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Turkish bath house. The building has stood for 600 years and apparently, the family which owns this bath house has operated it since the 18th century. Wow!

Turkish bath house. The building has stood for 600 years and apparently, the family which owns this bath house has operated it since the 18th century. Wow!

When you travel, you have to be a Plan B person. Stay flexible is my motto. The original round the world (RTW) plan was to hit the “hot and humid” countries first and then around late March, segue into the more frigid countries, which hopefully would be basking in early Spring like weather. My wardrobe choices such as t shirts, tank tops, and a couple of long sleeve shirts would be perfect for the weather I anticipated. In fact, I had been hauling around a fleece pullover, which I had worn on a cold freezing day in Denver nearly 3 months ago – to 4 countries before I dumped it in Chiang Mai, Thailand. Bye bye . . .

The guy with the towel on his shoulders was my masseuse. Quite frankly, when I first saw him, I seriously thought about running. Gulp. This guy was big. Like World Wrestling Federation big. I am sort of scrawny; and, coupled with my relatively recent shoulder surgery, I seriously wondered if this guy would cause major damage to my body. Not too worry . . . He knew exactly what he was doing.

The guy with the towel on his shoulders was my masseur. Quite frankly, when I first saw him, I seriously thought about running. Gulp. This guy was big. Like World Wrestling Federation big. I am sort of scrawny; and, coupled with my relatively recent shoulder surgery, I seriously wondered if this guy would cause major damage to my body. Not too worry . . . He knew exactly what he was doing.

Boy, oh boy, did I mis-calculate. I’m not certain what the temperature was today, but I don’t think it got above 10-15 Celsius max. Oh, did I mention that it also rained? I had planned on going to the Hagia Sophia today, but the line was really long and I decided after 10 minutes of waiting in the rain and cold, that I would try again another day. I did get some excellent shots of the exterior though.

Hagia Sophia

Hagia Sophia and angry skies which finally released rain.

While walking back toward the Grand Bazaar and planning on buying a nice hoodie sweat shirt or fleece pullover, I saw this sign that said Turkish Bath. This was on my bucket list of things to do in Turkey and I said to myself, “Why not today?” The weather sucks and what a great way to treat myself. I went in and immediately was impressed with the family like atmosphere of the business. Not seedy at all. The “works” would cost 60 Lira, which is about $30 U.S. currency. This included a soap massage and bath, oil massage, hot sauna, and “Roman” swimming pool. I was down with that.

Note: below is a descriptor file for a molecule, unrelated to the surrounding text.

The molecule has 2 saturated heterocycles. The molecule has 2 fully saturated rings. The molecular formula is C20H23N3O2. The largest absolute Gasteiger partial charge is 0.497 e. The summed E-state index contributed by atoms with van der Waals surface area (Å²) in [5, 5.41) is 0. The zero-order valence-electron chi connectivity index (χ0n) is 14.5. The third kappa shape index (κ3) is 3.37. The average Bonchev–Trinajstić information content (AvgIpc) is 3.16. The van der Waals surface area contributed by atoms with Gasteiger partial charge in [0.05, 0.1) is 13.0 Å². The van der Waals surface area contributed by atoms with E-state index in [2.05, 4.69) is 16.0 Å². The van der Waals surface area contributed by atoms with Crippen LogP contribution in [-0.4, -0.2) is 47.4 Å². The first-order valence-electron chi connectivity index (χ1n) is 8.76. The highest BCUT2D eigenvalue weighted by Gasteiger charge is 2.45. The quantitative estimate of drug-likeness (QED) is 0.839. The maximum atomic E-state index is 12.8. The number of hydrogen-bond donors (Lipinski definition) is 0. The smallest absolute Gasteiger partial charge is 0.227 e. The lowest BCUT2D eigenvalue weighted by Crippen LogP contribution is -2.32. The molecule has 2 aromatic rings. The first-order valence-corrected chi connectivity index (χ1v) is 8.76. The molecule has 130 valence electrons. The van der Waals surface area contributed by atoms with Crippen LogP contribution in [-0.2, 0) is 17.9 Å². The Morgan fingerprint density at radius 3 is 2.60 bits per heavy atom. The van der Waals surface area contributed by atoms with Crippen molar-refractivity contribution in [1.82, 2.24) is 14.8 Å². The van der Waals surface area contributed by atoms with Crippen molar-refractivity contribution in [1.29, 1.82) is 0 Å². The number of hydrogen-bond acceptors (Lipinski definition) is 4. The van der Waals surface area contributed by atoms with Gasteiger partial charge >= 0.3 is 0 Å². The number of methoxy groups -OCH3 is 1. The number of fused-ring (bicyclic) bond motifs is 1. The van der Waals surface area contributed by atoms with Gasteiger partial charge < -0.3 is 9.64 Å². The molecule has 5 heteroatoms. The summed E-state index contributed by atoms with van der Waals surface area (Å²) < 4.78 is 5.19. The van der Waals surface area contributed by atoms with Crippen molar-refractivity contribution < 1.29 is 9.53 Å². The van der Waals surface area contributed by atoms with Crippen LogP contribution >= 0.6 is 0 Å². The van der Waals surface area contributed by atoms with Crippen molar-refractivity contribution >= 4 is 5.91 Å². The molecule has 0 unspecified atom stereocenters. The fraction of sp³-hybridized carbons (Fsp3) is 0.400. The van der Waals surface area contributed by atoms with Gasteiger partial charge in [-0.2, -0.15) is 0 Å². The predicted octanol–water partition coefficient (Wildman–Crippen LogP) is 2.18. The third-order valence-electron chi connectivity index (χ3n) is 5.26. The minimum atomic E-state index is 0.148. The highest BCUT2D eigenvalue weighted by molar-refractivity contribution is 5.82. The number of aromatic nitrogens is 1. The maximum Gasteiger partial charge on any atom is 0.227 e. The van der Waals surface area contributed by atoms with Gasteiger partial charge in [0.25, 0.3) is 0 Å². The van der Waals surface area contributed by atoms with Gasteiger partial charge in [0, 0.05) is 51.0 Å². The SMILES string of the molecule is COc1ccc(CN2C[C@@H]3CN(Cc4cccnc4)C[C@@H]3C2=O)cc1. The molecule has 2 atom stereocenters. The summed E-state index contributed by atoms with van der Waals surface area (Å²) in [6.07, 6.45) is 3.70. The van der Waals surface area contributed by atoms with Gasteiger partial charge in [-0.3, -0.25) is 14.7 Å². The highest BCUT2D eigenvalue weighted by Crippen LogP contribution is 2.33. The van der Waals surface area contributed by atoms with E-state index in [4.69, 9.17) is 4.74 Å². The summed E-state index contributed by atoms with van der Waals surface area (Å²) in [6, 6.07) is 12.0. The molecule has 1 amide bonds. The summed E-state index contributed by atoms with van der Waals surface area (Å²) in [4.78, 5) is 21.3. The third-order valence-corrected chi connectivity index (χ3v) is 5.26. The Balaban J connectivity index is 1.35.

Lockable change room.

Lockable change room.

So what is a Turkish bath? First off, it’s called a Hamam and according to Wikipedia, “. . . it is a variant of a steam bath, sauna, or Russian bath, distinguished by a focus on water, as distinct from ambient steam.” Β The Turkish bath became popular in Western Europe in the Victorian era. The process to taking a Turkish bath is similar to a sauna, except that it is closer to to ancient Roman and Greek bathing practices.

The marble "table" in front is where the massage takes place. The marble floor in the background is very, very hot. I was told to lie down on it and it took me a while to lie prone on it. I felt like a lobster thrown in boiling water or perhaps, a lamb chop placed on a frying pan.  Ha.

The marble “table” in front is where the massage takes place. The marble floor in the background is very, very hot. I was told to lie down on it and it took me a while to lie prone on it. I felt like a lobster thrown in boiling water or perhaps a better analogy, would be a lamb chop placed on a frying pan. Ha.

When you take a Turkish bath, you first enter a “warm room,” i.e., a dry heat sauna (similar to a Swedish sauna with the hot rocks). I am very familiar with hot saunas and love to stay in them for a long time. This one was a bit overpowering with Eucalyptus scent, but I easily got use to it. The masseur assumed that I would only be in there for 10 minutes and I think he was impressed when I stayed in there for over 30 minutes. I met Fareed, a man from Saudi Arabia, who along with his family, was spending his last day in Turkey. Him and I chatted while we were par-boiled for 30 minutes.

It's my understanding that this is a typical ceiling that you will find in a Turkish bath house.

It’s my understanding that this is a typical ceiling that you will find in a Turkish bath house.